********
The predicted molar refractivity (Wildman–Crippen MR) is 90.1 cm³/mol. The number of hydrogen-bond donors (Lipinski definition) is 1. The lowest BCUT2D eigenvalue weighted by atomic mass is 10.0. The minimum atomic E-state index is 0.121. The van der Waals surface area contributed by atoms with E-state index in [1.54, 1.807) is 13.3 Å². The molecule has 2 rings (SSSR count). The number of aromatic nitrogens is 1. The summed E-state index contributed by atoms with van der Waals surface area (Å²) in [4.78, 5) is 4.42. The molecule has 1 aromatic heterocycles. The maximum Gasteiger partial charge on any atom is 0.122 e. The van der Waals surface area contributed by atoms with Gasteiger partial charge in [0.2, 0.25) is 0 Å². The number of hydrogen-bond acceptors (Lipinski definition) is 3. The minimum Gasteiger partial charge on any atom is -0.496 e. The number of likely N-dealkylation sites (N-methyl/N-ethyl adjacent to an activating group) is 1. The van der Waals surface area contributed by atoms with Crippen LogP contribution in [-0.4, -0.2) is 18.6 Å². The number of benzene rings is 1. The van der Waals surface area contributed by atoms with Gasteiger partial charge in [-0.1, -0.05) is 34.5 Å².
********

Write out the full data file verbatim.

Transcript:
The predicted molar refractivity (Wildman–Crippen MR) is 90.1 cm³/mol. The number of hydrogen-bond donors (Lipinski definition) is 1. The lowest BCUT2D eigenvalue weighted by atomic mass is 10.0. The minimum atomic E-state index is 0.121. The van der Waals surface area contributed by atoms with E-state index in [1.54, 1.807) is 13.3 Å². The molecule has 2 rings (SSSR count). The number of aromatic nitrogens is 1. The summed E-state index contributed by atoms with van der Waals surface area (Å²) in [4.78, 5) is 4.42. The molecule has 1 aromatic heterocycles. The maximum Gasteiger partial charge on any atom is 0.122 e. The van der Waals surface area contributed by atoms with Gasteiger partial charge in [0.2, 0.25) is 0 Å². The number of hydrogen-bond acceptors (Lipinski definition) is 3. The minimum Gasteiger partial charge on any atom is -0.496 e. The number of likely N-dealkylation sites (N-methyl/N-ethyl adjacent to an activating group) is 1. The van der Waals surface area contributed by atoms with Crippen LogP contribution in [-0.4, -0.2) is 18.6 Å². The number of benzene rings is 1. The van der Waals surface area contributed by atoms with Gasteiger partial charge in [-0.1, -0.05) is 34.5 Å².